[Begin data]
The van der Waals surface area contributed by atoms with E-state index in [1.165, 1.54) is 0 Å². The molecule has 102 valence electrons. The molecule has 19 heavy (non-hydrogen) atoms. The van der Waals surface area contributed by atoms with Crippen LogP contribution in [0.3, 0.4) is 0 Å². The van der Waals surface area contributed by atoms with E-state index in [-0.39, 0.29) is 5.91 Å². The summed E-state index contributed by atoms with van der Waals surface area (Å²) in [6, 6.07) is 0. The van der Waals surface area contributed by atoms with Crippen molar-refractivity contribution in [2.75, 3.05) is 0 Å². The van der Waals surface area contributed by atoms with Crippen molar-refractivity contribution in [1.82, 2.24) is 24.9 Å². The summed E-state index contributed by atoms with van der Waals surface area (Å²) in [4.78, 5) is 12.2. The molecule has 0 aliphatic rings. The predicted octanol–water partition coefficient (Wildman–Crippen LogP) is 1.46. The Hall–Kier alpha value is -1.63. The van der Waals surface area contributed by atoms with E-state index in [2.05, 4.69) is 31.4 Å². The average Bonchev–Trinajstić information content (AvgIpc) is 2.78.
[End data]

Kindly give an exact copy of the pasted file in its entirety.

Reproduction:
The van der Waals surface area contributed by atoms with E-state index in [1.165, 1.54) is 0 Å². The molecule has 102 valence electrons. The molecule has 19 heavy (non-hydrogen) atoms. The van der Waals surface area contributed by atoms with Crippen LogP contribution in [0.3, 0.4) is 0 Å². The van der Waals surface area contributed by atoms with E-state index in [-0.39, 0.29) is 5.91 Å². The summed E-state index contributed by atoms with van der Waals surface area (Å²) in [6, 6.07) is 0. The van der Waals surface area contributed by atoms with Crippen molar-refractivity contribution in [2.75, 3.05) is 0 Å². The van der Waals surface area contributed by atoms with Crippen molar-refractivity contribution in [1.82, 2.24) is 24.9 Å². The summed E-state index contributed by atoms with van der Waals surface area (Å²) in [4.78, 5) is 12.2. The molecule has 0 aliphatic rings. The predicted octanol–water partition coefficient (Wildman–Crippen LogP) is 1.46. The Hall–Kier alpha value is -1.63. The van der Waals surface area contributed by atoms with E-state index in [2.05, 4.69) is 31.4 Å². The average Bonchev–Trinajstić information content (AvgIpc) is 2.78.